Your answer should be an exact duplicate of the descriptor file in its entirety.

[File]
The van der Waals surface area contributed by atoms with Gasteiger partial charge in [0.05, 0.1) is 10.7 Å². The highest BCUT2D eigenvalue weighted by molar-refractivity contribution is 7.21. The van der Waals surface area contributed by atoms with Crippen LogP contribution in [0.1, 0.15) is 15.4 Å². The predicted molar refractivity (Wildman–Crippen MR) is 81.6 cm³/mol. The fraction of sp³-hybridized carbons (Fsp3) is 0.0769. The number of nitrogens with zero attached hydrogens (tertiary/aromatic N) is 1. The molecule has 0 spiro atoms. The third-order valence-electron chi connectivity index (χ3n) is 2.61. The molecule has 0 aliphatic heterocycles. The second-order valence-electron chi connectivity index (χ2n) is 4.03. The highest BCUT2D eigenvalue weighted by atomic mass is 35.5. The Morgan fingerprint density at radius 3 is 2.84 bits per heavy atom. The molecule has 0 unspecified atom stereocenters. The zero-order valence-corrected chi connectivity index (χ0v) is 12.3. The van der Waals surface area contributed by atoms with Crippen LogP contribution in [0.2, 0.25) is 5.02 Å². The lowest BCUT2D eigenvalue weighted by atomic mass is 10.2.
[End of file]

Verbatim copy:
The van der Waals surface area contributed by atoms with Gasteiger partial charge in [0.05, 0.1) is 10.7 Å². The highest BCUT2D eigenvalue weighted by molar-refractivity contribution is 7.21. The van der Waals surface area contributed by atoms with Crippen LogP contribution in [0.1, 0.15) is 15.4 Å². The predicted molar refractivity (Wildman–Crippen MR) is 81.6 cm³/mol. The fraction of sp³-hybridized carbons (Fsp3) is 0.0769. The number of nitrogens with zero attached hydrogens (tertiary/aromatic N) is 1. The molecule has 0 spiro atoms. The third-order valence-electron chi connectivity index (χ3n) is 2.61. The molecule has 0 aliphatic heterocycles. The second-order valence-electron chi connectivity index (χ2n) is 4.03. The highest BCUT2D eigenvalue weighted by atomic mass is 35.5. The Morgan fingerprint density at radius 3 is 2.84 bits per heavy atom. The molecule has 0 unspecified atom stereocenters. The zero-order valence-corrected chi connectivity index (χ0v) is 12.3. The van der Waals surface area contributed by atoms with Crippen LogP contribution in [0.2, 0.25) is 5.02 Å². The lowest BCUT2D eigenvalue weighted by atomic mass is 10.2.